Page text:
Alice: Every “team building” exercise at any orientation or job ever would be focused on nothing more or less than how to communicate with people who are different from you. No stupid “personality quizzes” or “medicine wheel” stuff or anything like that because they’re worse than useless to someone who’s used to camouflaging. Also every job description would have very specific instructions and skill requirements that never overlap with any other job description in the same organization.

Sarah: Non-speaking communication for everyone. Quiet spaces, where one can go for a few minutes of calm and peaceful quiet.

Lee: What would change with the world?Less bright lights. Walls would be sound proofed. People say what they mean.

Julie: Eliza would ban school from starting on any day that wasn’t a Monday after school holidays. Really annoys here when they go back on a random day like a Thursday.

Jonathan: There would be breaks throughout the day for twirling, running around, stemming, and naps.Classrooms would be smaller. Play time would be at least 2-3 hours a day. These would include swings, trampolines, slides, playing with animals, lining things up in a row, and most importantly Legos.

Well what do you think? Could you imagine a world like that? I can see so many positives in there that the world would gain from.

Autistic people may only currently be 1% but they have some significant and wonderful ideas we really need to listen to more!

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13 thoughts on “What if Autistic People were Actually in the Majority?

  1. This is always an interesting thought exercise. But NOT an easy one. If the world had been 99% autistic from the beginning, everything would be so fundamentally different, that I have difficulty imagining just how different. From the ground up, everything has been designed for and by neurotypicals. Would there even be phones? Would neurotypical phonelovers have to go to secret meetings where they could play with their silly ringtones? Would we want to live crammed together in cities? Would we work from home as much as possible, and because of that, workplaces would be fewer. Would there be supermarkets? Would we want to get food delivered instead, so we didn’t have to listen to people noising around? Or, would a world build by and for autistic people be so much more accommodating for my needs, that many things, that is a problem today, wouldn’t be a problem anymore, and I wouldn’t have to wish for it. People would just not have a need or ‘drive’ to be noisy. I also realise, that my ASD dreamworld, would not necessarily be a dream, for the ASD person standing next to me. Because we are just as different as neurotypicals. But probably a lot of fundamentals would be very different put together, form the ground up.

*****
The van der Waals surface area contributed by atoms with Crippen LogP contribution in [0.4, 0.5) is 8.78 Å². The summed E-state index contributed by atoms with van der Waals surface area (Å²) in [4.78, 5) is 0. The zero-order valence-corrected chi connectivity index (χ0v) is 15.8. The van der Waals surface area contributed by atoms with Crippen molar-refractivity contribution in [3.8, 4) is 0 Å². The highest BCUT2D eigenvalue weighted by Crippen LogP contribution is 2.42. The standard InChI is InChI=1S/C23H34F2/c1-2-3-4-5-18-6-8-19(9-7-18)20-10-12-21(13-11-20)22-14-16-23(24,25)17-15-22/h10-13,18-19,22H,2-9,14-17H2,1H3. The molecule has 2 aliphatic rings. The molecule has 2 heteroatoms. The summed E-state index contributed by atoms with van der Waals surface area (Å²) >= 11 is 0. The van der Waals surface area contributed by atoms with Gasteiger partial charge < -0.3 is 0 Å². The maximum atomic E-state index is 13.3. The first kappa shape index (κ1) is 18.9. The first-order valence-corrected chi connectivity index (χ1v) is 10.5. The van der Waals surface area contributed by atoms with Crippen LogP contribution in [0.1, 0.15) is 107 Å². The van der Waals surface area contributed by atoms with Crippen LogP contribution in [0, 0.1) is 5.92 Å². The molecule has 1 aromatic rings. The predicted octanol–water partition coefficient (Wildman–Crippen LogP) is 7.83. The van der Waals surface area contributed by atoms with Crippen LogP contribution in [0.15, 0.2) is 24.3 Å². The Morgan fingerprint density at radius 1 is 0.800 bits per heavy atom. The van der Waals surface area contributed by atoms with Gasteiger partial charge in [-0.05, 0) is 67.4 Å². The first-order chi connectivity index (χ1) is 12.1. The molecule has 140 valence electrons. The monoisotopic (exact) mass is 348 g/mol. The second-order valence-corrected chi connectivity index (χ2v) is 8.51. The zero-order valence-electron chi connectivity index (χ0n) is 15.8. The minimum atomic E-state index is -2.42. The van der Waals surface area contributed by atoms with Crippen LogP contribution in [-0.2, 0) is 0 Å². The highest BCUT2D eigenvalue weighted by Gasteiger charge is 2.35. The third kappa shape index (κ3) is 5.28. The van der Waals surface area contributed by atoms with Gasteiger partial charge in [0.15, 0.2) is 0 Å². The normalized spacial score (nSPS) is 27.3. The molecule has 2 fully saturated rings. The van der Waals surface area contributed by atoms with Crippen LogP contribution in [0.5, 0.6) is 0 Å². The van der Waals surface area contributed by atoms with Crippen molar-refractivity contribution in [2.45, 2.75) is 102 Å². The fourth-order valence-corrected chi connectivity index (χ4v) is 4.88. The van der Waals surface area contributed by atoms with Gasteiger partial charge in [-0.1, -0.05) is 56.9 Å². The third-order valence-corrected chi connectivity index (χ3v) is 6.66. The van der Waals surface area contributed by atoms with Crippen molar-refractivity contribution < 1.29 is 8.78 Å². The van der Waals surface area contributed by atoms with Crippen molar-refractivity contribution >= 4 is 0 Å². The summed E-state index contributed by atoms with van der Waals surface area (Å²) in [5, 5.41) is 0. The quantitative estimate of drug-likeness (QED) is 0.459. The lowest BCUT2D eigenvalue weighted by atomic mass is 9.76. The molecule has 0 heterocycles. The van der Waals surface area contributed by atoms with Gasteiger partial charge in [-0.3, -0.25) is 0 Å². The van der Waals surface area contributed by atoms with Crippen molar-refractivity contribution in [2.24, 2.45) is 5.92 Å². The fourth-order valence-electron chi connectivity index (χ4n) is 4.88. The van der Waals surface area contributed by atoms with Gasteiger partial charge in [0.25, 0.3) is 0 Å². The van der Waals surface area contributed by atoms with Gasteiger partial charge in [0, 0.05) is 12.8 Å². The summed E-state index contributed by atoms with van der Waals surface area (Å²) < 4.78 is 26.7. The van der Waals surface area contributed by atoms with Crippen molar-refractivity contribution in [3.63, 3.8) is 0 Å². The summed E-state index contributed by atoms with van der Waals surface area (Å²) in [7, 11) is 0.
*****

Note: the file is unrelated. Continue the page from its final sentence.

Liked by 2 people

  2. Someone once said to me that we are all a little bit autistic, some more than others. I would deffinetly be in favour of paper towels in bathrooms and quiet places, not just for people with autism, but for reflection too if the need arose x

    Liked by 1 person

  3. No manipulating people into doing something which they do not want to do or which might be dangerous/illegal/unpleasant. No cruel jokes about people who are disabled/different in any way.
    Kids or adults could simply start random conversations about their favorite topic with just about any one willing to listen. Every one would be able to claim the space they need to spin/stim/whatever. Less anxiety and less frustration because any attempt to communicate would be recognised as such…

    Liked by 2 people